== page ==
The Ottawa Chronic Obstructive Pulmonary Disease (COPD) Risk Scale (OCRS) predicts short-term serious outcomes from COPD better than current practice, suggests new research.
The study of 1415 participants with COPD found that 9.5% had short-term serious outcomes and approximately half of those were discharged home from the emergency department.
The OCRS risk-stratification tool showed better sensitivity at identifying these patients than current practice; therefore, it should improve emergency department decisions as to whether to admit such patients and should decrease both unsafe discharges and unnecessary admissions.
Ian G. Stiell, MD, MSc, distinguished professor of emergency medicine at the University of Ottawa in Canada and senior scientist at The Ottawa Hospital, and colleagues published their research on OCRS December 4 in CMAJ.
The study was conducted at the emergency departments of six tertiary hospitals and included adults seen for acute exacerbation of COPD from May 2011 to December 2013. Strengths of the study include its prospective and rigorous collection of real-time clinical data, including response to treatment.
Patients had a mean age of 70.6 years (standard deviation, 10.6) and 50.2% were female. Patients included 804 (56.8%) who arrived by ambulance, 1380 (97.5%) who had a previous diagnosis of COPD, 349 (24.7%) who were on oxygen at home, 1015 (71.7%) who were taking inhaled steroids, and 202 (14.3%) who were taking oral steroids.
Physicians evaluated patients for the OCRS criteria and recorded that evaluation as well as a total risk score (from 0 to 10) on a data form. The physician who made the final decision about admission did not have access to the OCRS score.
The researchers documented the primary outcome (short-term serious outcome) at 30 days. They defined short-term serious outcome as death, admission to a monitored unit, intubation, noninvasive ventilation, myocardial infarction, or relapse with hospital admission. They also recorded response to treatment.
Of the 636 patients who were admitted to the hospital on their index visit, 45 (7.1%) were admitted to a monitored unit, 54 (8.5%) required noninvasive ventilation or intubation, 5 (0.8%) had a myocardial infarction, and 65 (8.3%) had a relapse and were readmitted to the hospital. There were higher rates of short-term serious outcomes in patients admitted to the hospital than in those discharged from the emergency department (11.0% vs 8.3%; P < .01).
The investigators then compared the classification performance and expected admission proportions for the OCRS with current practice in the six hospitals. Patients with a score of 0 had a 4.6% incidence of serious short-term outcomes. On the other end of the spectrum, patients with a score of 10 had a 100% incidence of serious short-term outcomes.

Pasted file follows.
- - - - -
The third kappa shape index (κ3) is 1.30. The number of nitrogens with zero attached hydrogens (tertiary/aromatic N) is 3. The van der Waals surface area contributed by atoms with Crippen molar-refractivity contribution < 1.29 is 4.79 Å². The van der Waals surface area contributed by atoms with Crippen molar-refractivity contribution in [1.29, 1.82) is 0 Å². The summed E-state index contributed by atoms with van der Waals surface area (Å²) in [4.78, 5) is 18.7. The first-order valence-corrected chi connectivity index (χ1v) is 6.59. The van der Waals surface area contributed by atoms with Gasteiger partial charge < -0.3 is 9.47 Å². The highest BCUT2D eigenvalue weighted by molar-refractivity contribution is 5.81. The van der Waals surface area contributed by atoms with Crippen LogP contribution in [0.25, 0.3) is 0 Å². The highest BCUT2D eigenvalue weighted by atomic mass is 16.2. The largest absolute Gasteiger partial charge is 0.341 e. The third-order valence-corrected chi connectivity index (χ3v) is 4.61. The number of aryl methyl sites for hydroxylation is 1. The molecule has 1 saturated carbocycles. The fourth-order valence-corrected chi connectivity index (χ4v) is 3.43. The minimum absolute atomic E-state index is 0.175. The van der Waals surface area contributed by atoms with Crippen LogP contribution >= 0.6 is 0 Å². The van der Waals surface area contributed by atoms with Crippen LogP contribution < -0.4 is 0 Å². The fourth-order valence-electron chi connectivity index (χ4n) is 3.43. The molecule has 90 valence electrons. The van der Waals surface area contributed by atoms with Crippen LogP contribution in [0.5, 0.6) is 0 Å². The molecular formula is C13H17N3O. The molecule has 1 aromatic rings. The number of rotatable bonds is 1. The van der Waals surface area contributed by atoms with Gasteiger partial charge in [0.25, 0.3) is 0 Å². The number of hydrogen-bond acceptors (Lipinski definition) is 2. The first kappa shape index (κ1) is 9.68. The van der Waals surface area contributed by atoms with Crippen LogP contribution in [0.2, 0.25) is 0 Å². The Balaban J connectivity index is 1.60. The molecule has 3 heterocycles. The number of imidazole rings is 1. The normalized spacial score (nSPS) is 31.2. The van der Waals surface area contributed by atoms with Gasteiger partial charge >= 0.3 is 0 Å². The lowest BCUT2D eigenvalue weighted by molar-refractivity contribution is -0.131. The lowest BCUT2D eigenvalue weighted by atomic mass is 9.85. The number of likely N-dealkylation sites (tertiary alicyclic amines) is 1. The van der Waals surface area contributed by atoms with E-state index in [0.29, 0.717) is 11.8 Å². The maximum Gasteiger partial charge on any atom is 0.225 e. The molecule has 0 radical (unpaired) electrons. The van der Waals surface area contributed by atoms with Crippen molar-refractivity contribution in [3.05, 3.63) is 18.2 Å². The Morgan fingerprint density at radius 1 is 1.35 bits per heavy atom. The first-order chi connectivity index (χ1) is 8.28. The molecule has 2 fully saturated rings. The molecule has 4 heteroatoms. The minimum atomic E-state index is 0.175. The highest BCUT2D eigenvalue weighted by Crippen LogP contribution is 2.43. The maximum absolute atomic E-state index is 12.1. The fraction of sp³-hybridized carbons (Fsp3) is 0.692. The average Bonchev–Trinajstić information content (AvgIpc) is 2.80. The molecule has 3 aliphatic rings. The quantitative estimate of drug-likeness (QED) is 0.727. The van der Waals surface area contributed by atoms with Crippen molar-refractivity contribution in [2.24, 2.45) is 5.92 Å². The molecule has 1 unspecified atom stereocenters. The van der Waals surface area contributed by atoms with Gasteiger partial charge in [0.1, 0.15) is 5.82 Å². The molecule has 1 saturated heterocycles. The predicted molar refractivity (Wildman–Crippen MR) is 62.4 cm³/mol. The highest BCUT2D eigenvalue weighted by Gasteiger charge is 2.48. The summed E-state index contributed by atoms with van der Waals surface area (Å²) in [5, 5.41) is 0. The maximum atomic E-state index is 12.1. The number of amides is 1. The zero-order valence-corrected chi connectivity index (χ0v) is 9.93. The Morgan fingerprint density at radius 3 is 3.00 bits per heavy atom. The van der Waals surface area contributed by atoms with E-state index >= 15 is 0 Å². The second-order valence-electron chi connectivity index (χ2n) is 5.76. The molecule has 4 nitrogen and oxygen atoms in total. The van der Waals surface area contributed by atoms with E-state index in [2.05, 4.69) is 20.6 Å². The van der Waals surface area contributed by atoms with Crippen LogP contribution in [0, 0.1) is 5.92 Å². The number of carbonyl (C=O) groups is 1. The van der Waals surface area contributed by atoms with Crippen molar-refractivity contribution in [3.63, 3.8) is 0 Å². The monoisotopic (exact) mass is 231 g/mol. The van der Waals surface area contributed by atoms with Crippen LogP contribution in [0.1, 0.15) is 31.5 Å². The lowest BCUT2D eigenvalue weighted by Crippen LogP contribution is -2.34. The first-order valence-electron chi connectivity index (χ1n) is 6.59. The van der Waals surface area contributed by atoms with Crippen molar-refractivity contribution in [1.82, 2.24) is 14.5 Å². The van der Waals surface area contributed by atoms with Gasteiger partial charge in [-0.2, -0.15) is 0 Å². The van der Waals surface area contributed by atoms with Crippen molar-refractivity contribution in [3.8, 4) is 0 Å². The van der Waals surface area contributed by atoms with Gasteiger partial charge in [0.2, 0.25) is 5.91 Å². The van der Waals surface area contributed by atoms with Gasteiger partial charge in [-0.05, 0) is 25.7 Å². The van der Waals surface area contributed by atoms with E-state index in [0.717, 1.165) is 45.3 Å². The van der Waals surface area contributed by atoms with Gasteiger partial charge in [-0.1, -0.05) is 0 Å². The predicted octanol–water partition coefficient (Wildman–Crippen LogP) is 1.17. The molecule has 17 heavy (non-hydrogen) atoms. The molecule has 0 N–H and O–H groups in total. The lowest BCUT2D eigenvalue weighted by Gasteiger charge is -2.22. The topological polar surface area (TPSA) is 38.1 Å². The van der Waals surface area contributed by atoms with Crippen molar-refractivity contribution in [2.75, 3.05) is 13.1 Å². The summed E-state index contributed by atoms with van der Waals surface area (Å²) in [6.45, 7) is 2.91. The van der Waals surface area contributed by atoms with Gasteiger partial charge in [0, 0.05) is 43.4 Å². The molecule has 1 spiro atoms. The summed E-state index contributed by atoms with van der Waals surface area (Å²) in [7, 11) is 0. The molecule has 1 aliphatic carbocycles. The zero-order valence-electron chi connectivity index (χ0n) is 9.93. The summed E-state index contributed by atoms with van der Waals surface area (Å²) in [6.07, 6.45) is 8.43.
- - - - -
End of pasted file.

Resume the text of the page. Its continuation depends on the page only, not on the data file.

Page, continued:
The researchers calculated that use of the scale could improve upon the sensitivity of current practice, in which only 51.9% (70/135) of patients with short-term serious outcomes were admitted upon the first visit to the emergency department.
When compared with current practice, an OCRS score threshold of greater than 1 would increase sensitivity for short-term serious outcomes from 51.9% to 79.3%. Similarly, an OCRS score threshold greater than 1 would increase admission from 45.0% to 56.6%. When researchers examined a threshold of greater than 2, they found that application of such a threshold would improve sensitivity to 71.9%, with 47.9% of patients being admitted.
"Compared with current practice, an OCRS score threshold of 1 or more would increase sensitivity by 50% but would require 25% more admissions," the authors write. "Alternately, a threshold of 2 or more would improve sensitivity by 38% while leading to only a slight increase in admissions."
OCRS thus successfully identified which patients with COPD were at risk for death or serious complications. This is important since not all patients who present to the emergency department with COPD should be admitted to the hospital. Absent this tool, physicians can have difficulty predicting which patients will have dangerous complications and should be admitted.
The investigators explain that the current study does not include an evaluation of spirometry in the emergency department as spirometry is often not available. They also note that spirometry is likely of little use in predicting short-term outcomes.
The study is noteworthy because it documented both admitted and discharged patients. This stands in contrast to previous studies in the field that have been limited by a lack of evaluation of response to therapy and/or a lack of follow-up data on mortality.
COPD is a common condition that worsens over time. The OCRS can be used by not only emergency physicians, but also respirologists, general internists, and family physicians who care for patients with COPD.
"We intend that OCRS be used in a pragmatic fashion to ensure that patients are managed in a safe and efficient manner, and we do not advocate for a specific risk score total that would require admission," wrote the authors. "Depending on local practice, OCRS could lead to either an increase or a decrease in hospital admissions."
The authors have disclosed no relevant financial relationships.
CMAJ. Published online December 3, 2018. Full text
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Cite this: Lara C. Pullen. Tool IDs Patients With COPD at Risk for Serious Outcomes - Medscape - Dec 11, 2018.